Our 12 Days of Christmas series is timed to coincide with issue 600 of Energy Spectrum. It commemorates 12 years of our weekly publication, which first debuted in 2005. It offers perspectives from senior industry figures on the past 12 years and discussion on where the energy market could be heading.
Tony Ward has over 20 years’ experience in the sector and is currently Head of Power and Utilities for UK and Ireland at EY. Tony spoke to Cornwall Insight on his role, inequity in the market, the challenges fragmentation has posed and what energy-related policy he’d choose to implement.
Where were you and what were you up to in 2005?
I joined EY’s power and utilities team at the beginning of 2002. For the three years leading up to January 2005, I’d worked exclusively for bank syndicates on the distress in the UK’s power generation sector. What was interesting about 2005 was that, coming off the back of what had felt like three years of extended distress, things were getting back onto a little bit more of an even keel, with value returning to generation. We were beginning to see people judging the market to be in a more stable place after what had been a fraught period.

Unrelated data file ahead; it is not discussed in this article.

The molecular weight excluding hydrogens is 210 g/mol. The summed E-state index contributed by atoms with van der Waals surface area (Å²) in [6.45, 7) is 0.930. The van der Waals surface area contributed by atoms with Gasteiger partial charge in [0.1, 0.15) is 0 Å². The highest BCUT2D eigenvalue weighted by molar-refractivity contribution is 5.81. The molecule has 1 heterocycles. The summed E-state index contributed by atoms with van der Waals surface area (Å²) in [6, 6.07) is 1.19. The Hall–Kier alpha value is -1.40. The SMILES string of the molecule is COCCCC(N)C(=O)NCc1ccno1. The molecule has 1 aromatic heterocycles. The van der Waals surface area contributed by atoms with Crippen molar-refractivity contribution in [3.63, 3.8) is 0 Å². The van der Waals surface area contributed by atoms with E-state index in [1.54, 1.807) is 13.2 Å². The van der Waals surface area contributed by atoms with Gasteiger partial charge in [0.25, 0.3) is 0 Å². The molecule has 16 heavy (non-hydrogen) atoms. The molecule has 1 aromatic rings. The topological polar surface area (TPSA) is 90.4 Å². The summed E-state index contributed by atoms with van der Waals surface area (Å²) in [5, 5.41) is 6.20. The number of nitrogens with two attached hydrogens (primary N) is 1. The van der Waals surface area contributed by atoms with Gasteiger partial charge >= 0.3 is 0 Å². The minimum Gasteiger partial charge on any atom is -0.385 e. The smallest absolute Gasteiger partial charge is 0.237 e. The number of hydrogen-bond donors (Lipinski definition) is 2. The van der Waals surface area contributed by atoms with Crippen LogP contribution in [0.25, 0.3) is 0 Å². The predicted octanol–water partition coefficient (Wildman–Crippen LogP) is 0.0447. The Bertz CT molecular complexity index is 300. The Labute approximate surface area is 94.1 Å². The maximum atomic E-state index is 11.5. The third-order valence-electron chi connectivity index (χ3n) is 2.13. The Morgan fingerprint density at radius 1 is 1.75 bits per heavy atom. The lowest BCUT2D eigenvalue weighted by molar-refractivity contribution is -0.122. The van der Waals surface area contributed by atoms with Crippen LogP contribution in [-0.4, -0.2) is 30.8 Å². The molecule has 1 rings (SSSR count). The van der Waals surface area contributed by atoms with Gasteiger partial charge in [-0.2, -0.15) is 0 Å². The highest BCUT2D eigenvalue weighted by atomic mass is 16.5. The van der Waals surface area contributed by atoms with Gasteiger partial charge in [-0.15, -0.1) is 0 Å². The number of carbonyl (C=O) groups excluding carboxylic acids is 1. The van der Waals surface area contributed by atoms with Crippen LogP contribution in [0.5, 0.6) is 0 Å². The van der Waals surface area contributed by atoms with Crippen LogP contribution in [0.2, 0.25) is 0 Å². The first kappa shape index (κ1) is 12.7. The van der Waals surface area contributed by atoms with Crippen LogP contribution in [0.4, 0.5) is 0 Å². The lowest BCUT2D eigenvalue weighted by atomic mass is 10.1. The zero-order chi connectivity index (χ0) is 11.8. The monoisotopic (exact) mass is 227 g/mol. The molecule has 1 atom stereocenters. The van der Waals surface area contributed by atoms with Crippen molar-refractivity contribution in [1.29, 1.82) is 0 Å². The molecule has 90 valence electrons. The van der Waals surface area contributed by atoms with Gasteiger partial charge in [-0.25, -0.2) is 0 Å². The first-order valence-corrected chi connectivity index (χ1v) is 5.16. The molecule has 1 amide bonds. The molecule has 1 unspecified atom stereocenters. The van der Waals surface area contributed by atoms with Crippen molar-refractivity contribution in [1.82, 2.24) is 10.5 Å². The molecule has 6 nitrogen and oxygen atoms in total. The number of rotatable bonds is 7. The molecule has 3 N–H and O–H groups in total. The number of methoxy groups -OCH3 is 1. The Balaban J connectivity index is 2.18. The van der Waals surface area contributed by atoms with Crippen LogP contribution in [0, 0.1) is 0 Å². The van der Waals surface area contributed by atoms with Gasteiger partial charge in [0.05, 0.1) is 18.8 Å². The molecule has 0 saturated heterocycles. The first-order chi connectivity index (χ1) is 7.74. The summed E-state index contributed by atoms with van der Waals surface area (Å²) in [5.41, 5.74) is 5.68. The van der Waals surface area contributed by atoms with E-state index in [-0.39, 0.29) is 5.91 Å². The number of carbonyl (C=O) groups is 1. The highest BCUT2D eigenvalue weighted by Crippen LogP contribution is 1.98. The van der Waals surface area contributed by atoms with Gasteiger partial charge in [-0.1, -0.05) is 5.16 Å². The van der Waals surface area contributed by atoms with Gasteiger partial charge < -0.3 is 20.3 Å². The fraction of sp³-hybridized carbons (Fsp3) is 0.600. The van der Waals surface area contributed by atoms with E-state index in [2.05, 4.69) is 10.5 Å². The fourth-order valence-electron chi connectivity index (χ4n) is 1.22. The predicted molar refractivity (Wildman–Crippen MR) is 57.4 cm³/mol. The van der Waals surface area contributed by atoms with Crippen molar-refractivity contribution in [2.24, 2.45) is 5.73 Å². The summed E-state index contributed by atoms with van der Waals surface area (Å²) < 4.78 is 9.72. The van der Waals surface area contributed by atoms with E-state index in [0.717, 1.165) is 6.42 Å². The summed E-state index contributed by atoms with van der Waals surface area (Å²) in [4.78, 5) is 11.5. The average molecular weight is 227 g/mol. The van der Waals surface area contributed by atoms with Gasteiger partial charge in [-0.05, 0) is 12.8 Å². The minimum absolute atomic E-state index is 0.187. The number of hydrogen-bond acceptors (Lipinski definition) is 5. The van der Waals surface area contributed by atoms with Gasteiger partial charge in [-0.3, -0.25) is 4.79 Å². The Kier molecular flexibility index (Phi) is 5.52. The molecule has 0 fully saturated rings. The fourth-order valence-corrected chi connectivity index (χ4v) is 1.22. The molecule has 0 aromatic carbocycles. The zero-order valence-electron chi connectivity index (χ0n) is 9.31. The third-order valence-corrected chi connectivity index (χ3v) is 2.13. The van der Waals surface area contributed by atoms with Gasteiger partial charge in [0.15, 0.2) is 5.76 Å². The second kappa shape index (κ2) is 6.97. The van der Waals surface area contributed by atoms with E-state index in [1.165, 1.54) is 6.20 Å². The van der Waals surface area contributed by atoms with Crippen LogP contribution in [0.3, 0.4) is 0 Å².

In the last 12 years, what trend or development in the energy sector has most surprised you?
The main surprise would be the extent of the politicisation of the issues that the industry is trusted to deliver on. Back in 2005, there was significant distress in the generation market but, frankly, everyone just got on with it with little public awareness. The government knew that they could call in the key industry players (Ofgem, NG and the generators and retail businesses) to work out a solution or get things moving. But as we’ve gone through the subsequent 12 years, the industry has been front page news time and time again. It’s become a political football and, despite Ofgem and CMA reviews, the rhetoric hasn’t died down.